The Philippines Struggles in the Aftermath of Typhoon Haiyan

By:  Warren Mass
11/11/2013
       
The Philippines Struggles in the Aftermath of Typhoon Haiyan

As the remnants of Typhoon Haiyan made landfall in Vietnam on November 11, the effects of the deadly storm are still being evaluated and dealt with in the Philippines — where the death toll is feared to be as high as 10,000. The Philippines gives its own names to storms within its territory, and the typhoon was called Yolanda there.

The city of Tacloban, a city of 220,000 and the capital of the Philippine province of Leyte on the island of the same name, was hardest hit by the massive storm and accounts for the overwhelming majority of fatalities. Haiyan combined tsunami-like 13-foot tidal waves with 150-mile-per-hour hurricane-force winds.

“I don’t believe there is a single structure that is not destroyed or severely damaged in some way — every single building, every single house,” U.S. Marine Brig. Gen. Paul Kennedy said after viewing Tacloban from a helicopter.

USA Today reported that Philippine soldiers handed out food and water in Tacloban, and a contingent of Marines distributed food, water, and generators to the city.

“This area has been totally ravaged,” USA Today quoted Sebastien Sujobert, head of the International Committee of the Red Cross in Tacloban, as saying. “Many lives were lost, a huge number of people are missing, and basic services such as drinking water and electricity have been cut off,” he added.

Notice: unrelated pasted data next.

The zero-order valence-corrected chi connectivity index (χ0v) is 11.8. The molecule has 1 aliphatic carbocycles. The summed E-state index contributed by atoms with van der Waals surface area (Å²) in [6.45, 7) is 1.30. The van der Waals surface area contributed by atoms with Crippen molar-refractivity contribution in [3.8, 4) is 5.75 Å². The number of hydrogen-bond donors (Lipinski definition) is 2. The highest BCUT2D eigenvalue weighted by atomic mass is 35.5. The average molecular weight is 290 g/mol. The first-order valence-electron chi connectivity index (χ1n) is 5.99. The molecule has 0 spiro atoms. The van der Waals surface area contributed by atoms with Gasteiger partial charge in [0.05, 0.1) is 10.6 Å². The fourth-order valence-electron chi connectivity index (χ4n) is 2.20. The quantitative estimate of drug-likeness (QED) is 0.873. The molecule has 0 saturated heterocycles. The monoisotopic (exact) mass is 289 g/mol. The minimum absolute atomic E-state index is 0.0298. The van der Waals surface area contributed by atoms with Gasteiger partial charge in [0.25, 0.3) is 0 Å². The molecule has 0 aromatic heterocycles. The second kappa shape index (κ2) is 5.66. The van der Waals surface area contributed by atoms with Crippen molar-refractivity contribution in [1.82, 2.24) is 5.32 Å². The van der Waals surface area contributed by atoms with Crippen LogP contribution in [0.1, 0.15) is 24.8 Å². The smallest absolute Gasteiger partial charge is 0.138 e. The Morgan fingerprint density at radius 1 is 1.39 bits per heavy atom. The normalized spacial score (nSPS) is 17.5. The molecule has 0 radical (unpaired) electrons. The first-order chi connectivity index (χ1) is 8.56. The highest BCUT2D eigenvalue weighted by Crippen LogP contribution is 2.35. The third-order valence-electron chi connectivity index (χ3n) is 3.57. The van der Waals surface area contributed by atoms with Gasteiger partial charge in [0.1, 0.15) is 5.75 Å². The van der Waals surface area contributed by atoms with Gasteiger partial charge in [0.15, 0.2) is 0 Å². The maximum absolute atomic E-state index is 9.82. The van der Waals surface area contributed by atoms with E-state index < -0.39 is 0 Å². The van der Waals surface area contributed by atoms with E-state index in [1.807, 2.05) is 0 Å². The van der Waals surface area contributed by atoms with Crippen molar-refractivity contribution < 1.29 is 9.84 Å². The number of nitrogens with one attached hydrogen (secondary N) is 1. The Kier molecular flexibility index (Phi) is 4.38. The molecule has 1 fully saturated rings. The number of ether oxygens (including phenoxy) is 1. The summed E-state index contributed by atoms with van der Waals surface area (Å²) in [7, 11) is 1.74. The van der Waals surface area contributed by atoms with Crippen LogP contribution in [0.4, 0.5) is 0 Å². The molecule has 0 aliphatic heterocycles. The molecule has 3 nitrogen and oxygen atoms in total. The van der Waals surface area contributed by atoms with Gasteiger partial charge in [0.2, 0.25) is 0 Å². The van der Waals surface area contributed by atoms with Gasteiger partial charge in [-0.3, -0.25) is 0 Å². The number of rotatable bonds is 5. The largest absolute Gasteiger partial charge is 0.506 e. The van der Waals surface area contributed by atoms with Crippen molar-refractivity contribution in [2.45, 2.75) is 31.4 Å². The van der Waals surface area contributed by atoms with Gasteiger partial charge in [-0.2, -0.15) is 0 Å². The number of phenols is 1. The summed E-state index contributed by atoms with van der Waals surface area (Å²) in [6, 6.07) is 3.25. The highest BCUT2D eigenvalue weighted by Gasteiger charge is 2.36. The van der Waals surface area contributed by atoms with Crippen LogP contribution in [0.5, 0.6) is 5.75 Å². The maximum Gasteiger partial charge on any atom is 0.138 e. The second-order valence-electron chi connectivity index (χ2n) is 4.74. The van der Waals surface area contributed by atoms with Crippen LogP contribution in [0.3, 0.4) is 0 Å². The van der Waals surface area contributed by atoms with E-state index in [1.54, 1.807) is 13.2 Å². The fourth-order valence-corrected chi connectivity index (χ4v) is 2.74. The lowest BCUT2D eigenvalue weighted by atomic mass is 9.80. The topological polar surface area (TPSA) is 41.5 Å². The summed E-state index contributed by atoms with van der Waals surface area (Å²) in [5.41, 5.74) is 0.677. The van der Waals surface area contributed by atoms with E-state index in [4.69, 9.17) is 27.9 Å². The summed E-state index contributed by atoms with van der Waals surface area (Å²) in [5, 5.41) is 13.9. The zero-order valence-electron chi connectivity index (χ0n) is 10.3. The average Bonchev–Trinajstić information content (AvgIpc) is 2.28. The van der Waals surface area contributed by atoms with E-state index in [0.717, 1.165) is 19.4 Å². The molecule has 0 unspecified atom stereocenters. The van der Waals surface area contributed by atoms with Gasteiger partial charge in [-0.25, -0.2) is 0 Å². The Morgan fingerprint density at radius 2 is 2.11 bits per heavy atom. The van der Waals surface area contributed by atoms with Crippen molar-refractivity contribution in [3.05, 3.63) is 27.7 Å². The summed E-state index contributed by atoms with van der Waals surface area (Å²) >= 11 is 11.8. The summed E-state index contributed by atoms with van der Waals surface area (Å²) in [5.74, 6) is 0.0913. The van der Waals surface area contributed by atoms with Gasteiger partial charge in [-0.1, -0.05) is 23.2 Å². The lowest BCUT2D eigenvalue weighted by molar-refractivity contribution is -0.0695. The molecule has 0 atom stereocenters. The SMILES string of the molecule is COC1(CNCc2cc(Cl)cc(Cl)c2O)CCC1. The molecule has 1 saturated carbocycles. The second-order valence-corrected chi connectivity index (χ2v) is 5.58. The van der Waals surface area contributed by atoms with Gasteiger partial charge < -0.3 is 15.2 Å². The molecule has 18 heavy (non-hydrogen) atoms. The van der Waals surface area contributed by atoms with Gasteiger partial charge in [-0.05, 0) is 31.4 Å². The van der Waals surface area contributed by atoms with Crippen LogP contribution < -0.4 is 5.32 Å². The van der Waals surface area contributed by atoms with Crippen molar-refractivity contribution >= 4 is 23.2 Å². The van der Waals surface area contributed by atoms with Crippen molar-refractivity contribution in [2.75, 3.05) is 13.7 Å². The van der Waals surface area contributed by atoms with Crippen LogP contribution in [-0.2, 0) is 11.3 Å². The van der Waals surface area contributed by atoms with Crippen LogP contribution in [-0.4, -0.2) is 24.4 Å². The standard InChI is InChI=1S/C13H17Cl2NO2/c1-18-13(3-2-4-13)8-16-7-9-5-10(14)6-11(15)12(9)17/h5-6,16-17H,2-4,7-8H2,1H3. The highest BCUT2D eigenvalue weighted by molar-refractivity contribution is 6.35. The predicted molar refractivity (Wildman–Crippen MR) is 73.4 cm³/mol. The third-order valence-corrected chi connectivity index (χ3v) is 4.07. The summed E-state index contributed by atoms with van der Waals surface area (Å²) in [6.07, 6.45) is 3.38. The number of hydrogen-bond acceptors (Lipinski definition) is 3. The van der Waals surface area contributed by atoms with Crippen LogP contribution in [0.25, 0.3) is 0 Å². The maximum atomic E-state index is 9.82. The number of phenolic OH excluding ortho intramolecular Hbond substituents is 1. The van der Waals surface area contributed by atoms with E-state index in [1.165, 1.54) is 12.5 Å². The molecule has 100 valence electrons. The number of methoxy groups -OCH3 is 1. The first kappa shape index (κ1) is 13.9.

The report cited a statement from Regional Police Chief Elmer Soria, who related information provided to him by Leyte provincial Governor Dominic Petilla late on Saturday indicating that about 10,000 people died on the island, most either drowning or being killed in the collapse of buildings. The governor's figure was based on reports from village officials in areas hit by the typhoon.

Philippine President Benigno Aquino III toured some stricken areas on Sunday and declared a “state of calamity,” which would set in motion the release of emergency funds from the federal government.

Aquino was accompanied by his defense secretary, Voltaire Gazmin, who described the dire situation in Tacloban: “There is no power, no water, nothing. People are desperate.”

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Photo of Typhoon Haiyan aftermath: AP Images

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